Lawyers have cast a wide net in their search for cases, blanketing television programs, newspapers and Google with advertisements.

Some of the most prominent lawyers specializing in child sex abuse each have hundreds of cases to be filed as soon as the window opens, raising the prospect of overloading courts.

“It’s unlike anything we’ve ever seen,” Jason Amala, a lawyer representing abuse survivors, said of the calls that have inundated his firm, including some from victims who were telling another person about their abuse for the first time.

This year, far more than in past years, legislatures in nearly 40 states introduced proposals to expand statutes of limitations. New laws were enacted in 18 states and the District of Columbia. New Jersey was among them, passing a law that includes a two-year look-back window that opens later this year.

“The significance of it is a switch in the balance of power,” said Marci A. Hamilton, the chief executive of Child U.S.A., a think tank focused on child protection at the University of Pennsylvania. “There was a severe imbalance of power that led to their abuse in the first place. The culture shut them out of the legal system until now. For them, this is validation.”

The tectonic cultural shift also softened the opposition to the legislation. The institutions that had fought it were now praising the victims who had spoken up about their abuse and acknowledging the wreckage it has caused.

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“We believe victims,” the Boy Scouts said in a recent statement, “we support them, we pay for counseling by a provider of their choice, and we encourage them to come forward.”

Still, the Boy Scouts, the church and others will soon be challenging victims’ accounts in court.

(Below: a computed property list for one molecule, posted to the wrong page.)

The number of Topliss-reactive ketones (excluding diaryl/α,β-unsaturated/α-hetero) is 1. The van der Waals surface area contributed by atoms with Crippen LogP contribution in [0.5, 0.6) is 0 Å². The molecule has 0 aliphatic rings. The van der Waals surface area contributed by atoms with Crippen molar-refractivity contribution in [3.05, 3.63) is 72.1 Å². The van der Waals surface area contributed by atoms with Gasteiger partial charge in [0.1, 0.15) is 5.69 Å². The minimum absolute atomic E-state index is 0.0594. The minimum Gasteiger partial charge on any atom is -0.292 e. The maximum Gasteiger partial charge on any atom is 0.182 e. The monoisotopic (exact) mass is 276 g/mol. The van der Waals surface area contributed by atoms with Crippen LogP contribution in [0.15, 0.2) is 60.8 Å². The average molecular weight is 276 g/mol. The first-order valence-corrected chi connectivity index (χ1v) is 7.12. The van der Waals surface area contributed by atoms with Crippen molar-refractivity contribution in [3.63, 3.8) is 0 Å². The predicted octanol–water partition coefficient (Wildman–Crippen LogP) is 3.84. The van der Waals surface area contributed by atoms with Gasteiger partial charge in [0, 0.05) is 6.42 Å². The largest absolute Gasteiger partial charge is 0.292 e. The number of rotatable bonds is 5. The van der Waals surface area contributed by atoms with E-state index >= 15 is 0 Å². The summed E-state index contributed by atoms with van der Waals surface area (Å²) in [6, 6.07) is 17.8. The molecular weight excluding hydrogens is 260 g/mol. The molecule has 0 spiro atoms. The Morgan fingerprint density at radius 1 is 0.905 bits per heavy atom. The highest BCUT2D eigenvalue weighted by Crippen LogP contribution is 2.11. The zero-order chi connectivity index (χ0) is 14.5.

Lawmakers in New York had tried and failed for well over a decade to expand the state’s statutes of limitations, which were regarded as among the most restrictive in the country. “We used to call New York a ‘shut down state,’” Mr. Amala said.


Each time, the law’s supporters were thwarted in the Legislature by opposition from the Catholic Church, the Boy Scouts, Orthodox Jewish groups and the insurance industry.

In years of jostling over the legislation, the look-back window had been the single most disputed element.

The New York Catholic Conference said before the law passed that the look-back window would “force institutions to defend alleged conduct decades ago about which they have no knowledge and in which they had no role.” (Many of the clergy members named as credibly accused of abuse are dead, infirm or no longer affiliated with the church.)

The State Assembly had passed the legislation multiple times, but before this year, the Senate never took it up for a vote. The political calculus in New York changed, however, after Democrats won control of the Senate in November.

Before, victims often had severely limited avenues for financial redress, such as private arbitration that took place outside the courts.

Catholic dioceses created Independent Reconciliation and Compensation Programs in which victims could apply for settlements.

The agreements stipulated that the victims could not file lawsuits.

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The Archdiocese of New York, for instance, had reached agreements with more than 300 people, paying out $65 million, according to court records. The compensation program for the Diocese of Rochester was abruptly shut down earlier this year, with church officials citing the Child Victims Act as the reason.

In future cases, the Child Victims Act allows prosecutors several more years to bring criminal charges, and decades more to victims weighing lawsuits. But advocates and lawyers stressed that the new law does not apply retroactively, meaning that virtually every abuse survivor older than 23 must bring any claims through the look-back window.

In the Rockefeller University case, the endocrinologist, Dr. Reginald Archibald, who died in 2007, is accused of abusing scores of boys and teenagers.

Rich Klein, who was a patient of Dr. Archibald’s, said he was eager to give voice to his account of abuse in court and force the hospital to listen.

Suing “is a very easy decision for me because I want to do all I can — for the rest of my life — to send a message that this is not acceptable in our society,” Mr. Klein, 58, said.

The Rockefeller University Hospital, through a spokesman, declined to comment. In a statement last year, the hospital acknowledged reports of “certain inappropriate conduct during patient examinations,” and sent a letter alerting about 1,000 former patients to the allegations.